The Tenth Circuit recently affirmed the Department of Labor’s authority to impose new conditions for exemption from prohibited transaction rules with respect to the sale of annuity contracts. The case related to the Department’s decision, as part of the 2016 “fiduciary rule,” to make sales of fixed indexed annuities ineligible for Prohibited Transaction Exemption 84-24,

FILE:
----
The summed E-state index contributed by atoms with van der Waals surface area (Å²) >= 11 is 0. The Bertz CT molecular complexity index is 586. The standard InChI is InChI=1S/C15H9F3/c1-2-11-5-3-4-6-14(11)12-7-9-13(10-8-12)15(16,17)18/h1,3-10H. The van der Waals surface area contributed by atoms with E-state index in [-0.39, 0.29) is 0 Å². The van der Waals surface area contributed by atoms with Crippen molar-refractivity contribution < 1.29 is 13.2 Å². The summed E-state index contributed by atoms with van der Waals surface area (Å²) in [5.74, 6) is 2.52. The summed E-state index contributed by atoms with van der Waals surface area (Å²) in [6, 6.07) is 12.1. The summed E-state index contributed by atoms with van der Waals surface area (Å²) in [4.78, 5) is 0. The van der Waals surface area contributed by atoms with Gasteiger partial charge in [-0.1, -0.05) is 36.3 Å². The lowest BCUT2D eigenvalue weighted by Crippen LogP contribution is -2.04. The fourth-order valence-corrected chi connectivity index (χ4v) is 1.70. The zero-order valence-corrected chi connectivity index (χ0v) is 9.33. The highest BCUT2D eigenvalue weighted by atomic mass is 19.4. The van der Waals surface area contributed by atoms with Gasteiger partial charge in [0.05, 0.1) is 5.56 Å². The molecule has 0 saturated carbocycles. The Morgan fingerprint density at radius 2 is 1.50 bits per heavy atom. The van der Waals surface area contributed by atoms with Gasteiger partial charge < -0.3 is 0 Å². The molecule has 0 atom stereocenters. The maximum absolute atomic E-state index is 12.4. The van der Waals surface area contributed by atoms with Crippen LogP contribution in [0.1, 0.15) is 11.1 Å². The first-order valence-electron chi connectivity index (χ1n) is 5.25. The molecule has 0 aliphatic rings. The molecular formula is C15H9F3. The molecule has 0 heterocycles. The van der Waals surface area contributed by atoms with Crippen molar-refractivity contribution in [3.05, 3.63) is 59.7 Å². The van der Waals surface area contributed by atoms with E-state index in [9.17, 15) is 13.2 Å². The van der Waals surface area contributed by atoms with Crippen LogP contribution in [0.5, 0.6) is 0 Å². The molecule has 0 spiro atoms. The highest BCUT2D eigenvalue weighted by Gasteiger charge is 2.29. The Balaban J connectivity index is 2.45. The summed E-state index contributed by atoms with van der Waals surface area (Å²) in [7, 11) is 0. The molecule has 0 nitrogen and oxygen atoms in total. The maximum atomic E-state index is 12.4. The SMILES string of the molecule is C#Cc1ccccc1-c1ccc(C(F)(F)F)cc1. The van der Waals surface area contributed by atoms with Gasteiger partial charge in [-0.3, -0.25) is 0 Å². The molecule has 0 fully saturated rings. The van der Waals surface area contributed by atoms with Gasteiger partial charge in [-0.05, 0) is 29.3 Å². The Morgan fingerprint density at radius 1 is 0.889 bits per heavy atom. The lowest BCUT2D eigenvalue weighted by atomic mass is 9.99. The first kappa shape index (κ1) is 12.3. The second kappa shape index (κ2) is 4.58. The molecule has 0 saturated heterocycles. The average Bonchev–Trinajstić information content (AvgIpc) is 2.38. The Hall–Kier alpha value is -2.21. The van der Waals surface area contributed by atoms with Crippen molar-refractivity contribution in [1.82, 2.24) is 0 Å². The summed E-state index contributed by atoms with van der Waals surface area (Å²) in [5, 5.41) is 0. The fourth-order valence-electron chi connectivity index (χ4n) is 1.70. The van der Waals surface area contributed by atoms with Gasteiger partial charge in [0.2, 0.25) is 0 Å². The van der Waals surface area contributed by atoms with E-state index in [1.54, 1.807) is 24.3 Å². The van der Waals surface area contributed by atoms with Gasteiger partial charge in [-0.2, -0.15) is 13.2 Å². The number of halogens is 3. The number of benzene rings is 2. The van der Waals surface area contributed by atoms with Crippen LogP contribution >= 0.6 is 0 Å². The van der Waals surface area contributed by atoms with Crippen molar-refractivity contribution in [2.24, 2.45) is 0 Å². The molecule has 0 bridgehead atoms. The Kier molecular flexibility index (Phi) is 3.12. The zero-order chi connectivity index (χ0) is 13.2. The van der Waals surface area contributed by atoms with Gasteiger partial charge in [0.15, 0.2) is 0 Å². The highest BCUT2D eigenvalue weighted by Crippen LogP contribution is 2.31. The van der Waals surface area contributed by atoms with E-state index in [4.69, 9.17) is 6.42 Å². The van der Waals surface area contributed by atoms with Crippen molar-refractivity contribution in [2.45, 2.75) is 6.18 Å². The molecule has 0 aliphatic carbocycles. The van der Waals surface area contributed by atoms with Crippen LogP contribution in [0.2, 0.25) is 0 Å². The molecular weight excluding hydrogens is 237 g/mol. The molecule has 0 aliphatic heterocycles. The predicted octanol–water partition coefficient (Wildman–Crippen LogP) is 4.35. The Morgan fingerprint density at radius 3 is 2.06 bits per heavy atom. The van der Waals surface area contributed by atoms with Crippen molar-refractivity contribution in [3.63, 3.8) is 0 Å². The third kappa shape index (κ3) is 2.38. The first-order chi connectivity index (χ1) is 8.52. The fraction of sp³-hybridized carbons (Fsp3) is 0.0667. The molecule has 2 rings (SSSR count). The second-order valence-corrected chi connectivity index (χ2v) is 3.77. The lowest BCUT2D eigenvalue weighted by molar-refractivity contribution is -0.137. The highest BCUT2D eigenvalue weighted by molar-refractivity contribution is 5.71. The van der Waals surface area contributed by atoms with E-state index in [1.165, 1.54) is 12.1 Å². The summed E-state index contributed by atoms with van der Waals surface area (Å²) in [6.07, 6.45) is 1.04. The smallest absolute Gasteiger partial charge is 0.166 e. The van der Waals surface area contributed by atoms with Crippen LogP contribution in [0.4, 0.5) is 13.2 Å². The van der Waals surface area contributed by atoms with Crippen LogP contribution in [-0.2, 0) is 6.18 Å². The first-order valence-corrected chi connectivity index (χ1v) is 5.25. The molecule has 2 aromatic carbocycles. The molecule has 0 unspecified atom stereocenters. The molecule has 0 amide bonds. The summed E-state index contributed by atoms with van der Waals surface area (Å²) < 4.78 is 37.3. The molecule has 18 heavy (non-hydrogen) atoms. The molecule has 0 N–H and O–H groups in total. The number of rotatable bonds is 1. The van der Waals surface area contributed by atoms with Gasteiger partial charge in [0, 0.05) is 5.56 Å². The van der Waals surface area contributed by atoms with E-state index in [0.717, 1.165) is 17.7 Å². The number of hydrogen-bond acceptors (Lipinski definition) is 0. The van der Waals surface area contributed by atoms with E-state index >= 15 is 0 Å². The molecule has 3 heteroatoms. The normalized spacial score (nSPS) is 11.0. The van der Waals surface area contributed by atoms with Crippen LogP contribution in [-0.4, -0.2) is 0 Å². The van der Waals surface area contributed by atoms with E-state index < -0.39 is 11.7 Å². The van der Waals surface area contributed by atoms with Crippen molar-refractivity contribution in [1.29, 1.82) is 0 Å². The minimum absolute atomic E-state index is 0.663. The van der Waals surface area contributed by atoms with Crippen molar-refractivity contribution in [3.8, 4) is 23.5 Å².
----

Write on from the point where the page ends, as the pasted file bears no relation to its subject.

On April 14, 2015, the U.S. Department of Labor (DOL) issued its highly anticipated re-proposed regulation addressing when a person providing investment advice with respect to an employee benefit plan or individual retirement account (IRA) is considered to be a fiduciary under the Employee Retirement Income Security Act of 1974 (ERISA) and the Internal Revenue Code (Code).  As discussed below, the new proposal (available here) offers a general definition of fiduciary investment advice that would expand the group of people who would be considered fiduciaries.  The proposal contains a number of carve-outs for particular types of communications that the DOL does not consider to be fiduciary in nature.  The DOL also has proposed a new set of prohibited transaction exemptions and certain amendments to existing class exemptions applicable to fiduciaries that would allow certain broker-dealers, insurance agents and others who provide investment advice to continue to engage in certain transactions and to receive common forms of compensation that would otherwise be prohibited as conflicts of interest.